De ‘bust’ buss

By Raffique Shah
February 02, 2014

Raffique ShahWithin days of the announcement by US authorities that they had intercepted 700-odd pounds of cocaine shipped from Trinidad to Norfolk, Virginia, and the well-publicised arrival here of a number of Drug Enforcement Administration (DEA) agents, I sensed that something had gone awfully wrong.

As the media frenzy rose to frenetic proportions—Messrs Big facing imminent arrest, extradition underway, DEA interrogates Customs, and so on—the missing links in a successful drug bust were too glaring. Based on my experience (as a journalist, I had investigated and written on several big narcotics interceptions in the 1990s), I concluded that little or nothing would come out of this seizure.

In other words, de bust buss!

A successful drug bust usually begins with the arrests of several lynchpins, sometimes kingpins, at the end-user side of the market. In the instant case, for example, the first we in Trinidad should have known about the Norfolk seizure was that a syndicate in New York had been busted, with the importer and several distributors arrested and facing charges.

Simultaneously, we’d learn of the quantity of drugs seized, and its origin. And if the DEA and local police were on the ball, we’d hear that persons in Trinidad and maybe Venezuela had already been picked up as investigations intensified. DEA agents would then arrive, armed with sufficient evidence to seek the extradition of those responsible for exporting the cocaine.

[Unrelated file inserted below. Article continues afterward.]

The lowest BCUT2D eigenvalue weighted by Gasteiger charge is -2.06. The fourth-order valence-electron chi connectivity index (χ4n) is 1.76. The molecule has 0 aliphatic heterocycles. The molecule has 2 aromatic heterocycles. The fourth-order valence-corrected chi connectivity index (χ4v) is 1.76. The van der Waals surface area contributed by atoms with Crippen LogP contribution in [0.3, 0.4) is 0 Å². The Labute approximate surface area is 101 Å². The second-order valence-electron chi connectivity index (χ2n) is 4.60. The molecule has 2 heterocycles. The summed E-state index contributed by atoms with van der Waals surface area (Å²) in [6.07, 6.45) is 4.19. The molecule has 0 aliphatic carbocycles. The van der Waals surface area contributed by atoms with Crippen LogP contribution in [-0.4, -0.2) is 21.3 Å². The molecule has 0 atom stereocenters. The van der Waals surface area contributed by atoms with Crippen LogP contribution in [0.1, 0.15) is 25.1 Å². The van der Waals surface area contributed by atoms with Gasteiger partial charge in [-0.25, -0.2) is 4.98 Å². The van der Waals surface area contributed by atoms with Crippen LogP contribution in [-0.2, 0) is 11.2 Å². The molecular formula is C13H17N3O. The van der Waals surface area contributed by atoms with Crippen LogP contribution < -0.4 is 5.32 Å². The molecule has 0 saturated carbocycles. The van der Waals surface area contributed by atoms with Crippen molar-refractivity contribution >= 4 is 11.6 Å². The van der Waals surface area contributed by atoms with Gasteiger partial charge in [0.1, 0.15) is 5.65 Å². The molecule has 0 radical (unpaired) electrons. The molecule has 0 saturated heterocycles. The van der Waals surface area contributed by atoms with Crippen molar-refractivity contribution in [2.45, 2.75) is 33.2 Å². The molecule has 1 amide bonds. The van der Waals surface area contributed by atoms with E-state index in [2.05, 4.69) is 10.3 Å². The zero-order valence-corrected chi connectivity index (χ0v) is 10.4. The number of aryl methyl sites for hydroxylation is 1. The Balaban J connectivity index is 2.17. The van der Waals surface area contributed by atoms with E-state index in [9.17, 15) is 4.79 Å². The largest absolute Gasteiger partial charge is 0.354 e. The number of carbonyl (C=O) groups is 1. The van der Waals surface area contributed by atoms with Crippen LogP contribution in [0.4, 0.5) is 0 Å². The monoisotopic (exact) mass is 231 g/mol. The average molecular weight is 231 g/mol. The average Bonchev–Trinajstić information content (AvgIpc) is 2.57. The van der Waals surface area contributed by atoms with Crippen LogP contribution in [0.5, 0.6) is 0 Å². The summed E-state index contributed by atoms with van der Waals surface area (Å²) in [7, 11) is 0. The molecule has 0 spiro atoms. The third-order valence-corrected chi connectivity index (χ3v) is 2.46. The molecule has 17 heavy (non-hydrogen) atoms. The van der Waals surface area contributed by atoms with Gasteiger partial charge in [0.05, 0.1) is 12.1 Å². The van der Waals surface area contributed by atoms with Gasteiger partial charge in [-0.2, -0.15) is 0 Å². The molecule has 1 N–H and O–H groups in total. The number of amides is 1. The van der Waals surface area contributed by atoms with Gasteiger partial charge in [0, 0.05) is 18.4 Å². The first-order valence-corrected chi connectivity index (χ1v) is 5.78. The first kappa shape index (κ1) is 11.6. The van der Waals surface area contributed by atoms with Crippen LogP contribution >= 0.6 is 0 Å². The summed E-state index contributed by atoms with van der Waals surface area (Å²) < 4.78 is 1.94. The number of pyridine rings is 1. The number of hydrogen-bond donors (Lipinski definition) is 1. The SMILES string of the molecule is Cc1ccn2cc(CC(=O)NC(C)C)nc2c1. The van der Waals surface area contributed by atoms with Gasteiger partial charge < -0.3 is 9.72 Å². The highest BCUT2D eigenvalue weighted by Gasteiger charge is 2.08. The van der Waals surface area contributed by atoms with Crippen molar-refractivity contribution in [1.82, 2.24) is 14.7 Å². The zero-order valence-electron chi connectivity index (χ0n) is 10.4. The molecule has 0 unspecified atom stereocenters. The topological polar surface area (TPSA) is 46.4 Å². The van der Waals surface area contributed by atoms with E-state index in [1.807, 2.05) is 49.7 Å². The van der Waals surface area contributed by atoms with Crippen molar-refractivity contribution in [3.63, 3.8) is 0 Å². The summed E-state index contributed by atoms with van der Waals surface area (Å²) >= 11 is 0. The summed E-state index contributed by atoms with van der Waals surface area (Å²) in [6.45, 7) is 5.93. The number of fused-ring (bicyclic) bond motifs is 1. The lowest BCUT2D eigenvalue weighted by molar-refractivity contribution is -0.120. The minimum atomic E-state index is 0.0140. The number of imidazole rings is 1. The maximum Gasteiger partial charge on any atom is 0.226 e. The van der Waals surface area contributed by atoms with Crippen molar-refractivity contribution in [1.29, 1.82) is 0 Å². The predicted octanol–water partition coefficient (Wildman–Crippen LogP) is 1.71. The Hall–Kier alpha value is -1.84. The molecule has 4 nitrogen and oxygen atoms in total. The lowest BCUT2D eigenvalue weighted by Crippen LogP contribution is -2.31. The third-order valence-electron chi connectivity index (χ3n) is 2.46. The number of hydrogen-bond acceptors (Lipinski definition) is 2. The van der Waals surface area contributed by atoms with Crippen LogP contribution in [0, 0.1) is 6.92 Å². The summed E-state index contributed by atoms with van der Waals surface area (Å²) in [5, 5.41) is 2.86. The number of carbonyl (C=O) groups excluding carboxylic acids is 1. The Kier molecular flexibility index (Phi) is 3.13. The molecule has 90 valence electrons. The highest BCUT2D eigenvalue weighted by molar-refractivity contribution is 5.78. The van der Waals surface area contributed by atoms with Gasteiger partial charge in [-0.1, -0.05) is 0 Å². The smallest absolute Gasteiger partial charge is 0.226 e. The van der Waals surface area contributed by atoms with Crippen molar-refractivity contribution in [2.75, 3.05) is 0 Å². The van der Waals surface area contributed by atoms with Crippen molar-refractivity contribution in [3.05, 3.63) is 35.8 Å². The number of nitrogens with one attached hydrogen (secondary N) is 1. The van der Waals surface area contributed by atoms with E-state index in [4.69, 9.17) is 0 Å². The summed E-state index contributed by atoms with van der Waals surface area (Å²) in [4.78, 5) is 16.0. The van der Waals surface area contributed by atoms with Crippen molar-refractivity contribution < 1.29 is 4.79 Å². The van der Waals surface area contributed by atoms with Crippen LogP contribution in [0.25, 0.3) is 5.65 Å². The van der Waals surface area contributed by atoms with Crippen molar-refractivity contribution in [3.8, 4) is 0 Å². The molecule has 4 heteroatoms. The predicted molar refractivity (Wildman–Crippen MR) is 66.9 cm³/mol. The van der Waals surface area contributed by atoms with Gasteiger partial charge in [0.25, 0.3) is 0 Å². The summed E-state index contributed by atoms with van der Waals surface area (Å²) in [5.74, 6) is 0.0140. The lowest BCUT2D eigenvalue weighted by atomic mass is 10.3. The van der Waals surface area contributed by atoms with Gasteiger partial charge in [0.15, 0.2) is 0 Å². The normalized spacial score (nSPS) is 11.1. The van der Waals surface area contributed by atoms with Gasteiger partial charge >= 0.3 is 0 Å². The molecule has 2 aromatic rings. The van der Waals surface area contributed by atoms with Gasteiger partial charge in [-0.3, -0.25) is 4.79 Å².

Closure would usually come within months, with every-man-jack sent to prison for lengthy terms, and possibly a bonus in the form of the confiscation of ill-gotten gains from their bank accounts or properties.

In other words, success is not about seizures, although that is useful. It must include arrests and successful prosecution of a syndicate (well, it’s hardly ever a cartel), and hopefully the dismantling of its operations.

These things did not happen in this case. Instead, the US authorities made a big song and dance about the discovery of the illicit drugs, end of story. Our officials, seizing the opportunity to appear to be doing something to stem the flow of drugs, hint at having collaborated with the DEA.

The unpalatable truth is this operation has been an unmitigated disaster. In fact, for many years our drug interdiction programme has yielded only a string of stupid ‘mules’ with cocaine in their stomachs or suitcases, the occasional discovery of a few kilos of drugs, but never the arrest of anyone that resembled a drug dealer.

It is not as if this country is not one of the major transhipment points for cocaine destined for the North American and European markets. The Norfolk seizure, one-third-tonne, is an indication that we ‘big in the dance’. How many similar shipments passed through that particular port before the US authorities made a breakthrough? What’s happening at other entry points to that lucrative market, and in Europe?